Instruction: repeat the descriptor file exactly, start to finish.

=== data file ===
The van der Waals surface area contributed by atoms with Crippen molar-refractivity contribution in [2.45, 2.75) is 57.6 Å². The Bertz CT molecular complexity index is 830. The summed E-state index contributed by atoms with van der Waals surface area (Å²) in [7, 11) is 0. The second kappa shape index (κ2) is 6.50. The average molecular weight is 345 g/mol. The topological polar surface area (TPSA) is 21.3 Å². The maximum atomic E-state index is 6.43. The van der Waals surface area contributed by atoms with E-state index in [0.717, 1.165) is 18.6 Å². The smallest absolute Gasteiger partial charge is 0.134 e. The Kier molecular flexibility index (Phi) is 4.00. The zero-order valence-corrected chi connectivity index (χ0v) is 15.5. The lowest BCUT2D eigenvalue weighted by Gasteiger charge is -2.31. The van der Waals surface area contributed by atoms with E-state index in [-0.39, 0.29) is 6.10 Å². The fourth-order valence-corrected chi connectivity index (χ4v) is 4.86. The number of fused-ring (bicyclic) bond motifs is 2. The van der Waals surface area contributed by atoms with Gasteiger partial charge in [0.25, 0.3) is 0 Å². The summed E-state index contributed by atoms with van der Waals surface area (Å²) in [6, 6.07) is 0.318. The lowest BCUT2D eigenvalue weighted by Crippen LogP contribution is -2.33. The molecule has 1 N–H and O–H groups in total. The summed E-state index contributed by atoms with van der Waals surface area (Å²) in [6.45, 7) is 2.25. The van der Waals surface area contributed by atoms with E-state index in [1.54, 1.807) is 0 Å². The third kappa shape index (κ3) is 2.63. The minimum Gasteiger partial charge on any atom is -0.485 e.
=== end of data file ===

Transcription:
The van der Waals surface area contributed by atoms with Crippen molar-refractivity contribution in [2.45, 2.75) is 57.6 Å². The Bertz CT molecular complexity index is 830. The summed E-state index contributed by atoms with van der Waals surface area (Å²) in [7, 11) is 0. The second kappa shape index (κ2) is 6.50. The average molecular weight is 345 g/mol. The topological polar surface area (TPSA) is 21.3 Å². The maximum atomic E-state index is 6.43. The van der Waals surface area contributed by atoms with E-state index in [0.717, 1.165) is 18.6 Å². The smallest absolute Gasteiger partial charge is 0.134 e. The Kier molecular flexibility index (Phi) is 4.00. The zero-order valence-corrected chi connectivity index (χ0v) is 15.5. The lowest BCUT2D eigenvalue weighted by Gasteiger charge is -2.31. The van der Waals surface area contributed by atoms with E-state index in [-0.39, 0.29) is 6.10 Å². The fourth-order valence-corrected chi connectivity index (χ4v) is 4.86. The number of fused-ring (bicyclic) bond motifs is 2. The van der Waals surface area contributed by atoms with Gasteiger partial charge in [0.25, 0.3) is 0 Å². The summed E-state index contributed by atoms with van der Waals surface area (Å²) in [6, 6.07) is 0.318. The lowest BCUT2D eigenvalue weighted by Crippen LogP contribution is -2.33. The molecule has 1 N–H and O–H groups in total. The summed E-state index contributed by atoms with van der Waals surface area (Å²) in [6.45, 7) is 2.25. The van der Waals surface area contributed by atoms with E-state index in [1.54, 1.807) is 0 Å². The third kappa shape index (κ3) is 2.63. The minimum Gasteiger partial charge on any atom is -0.485 e.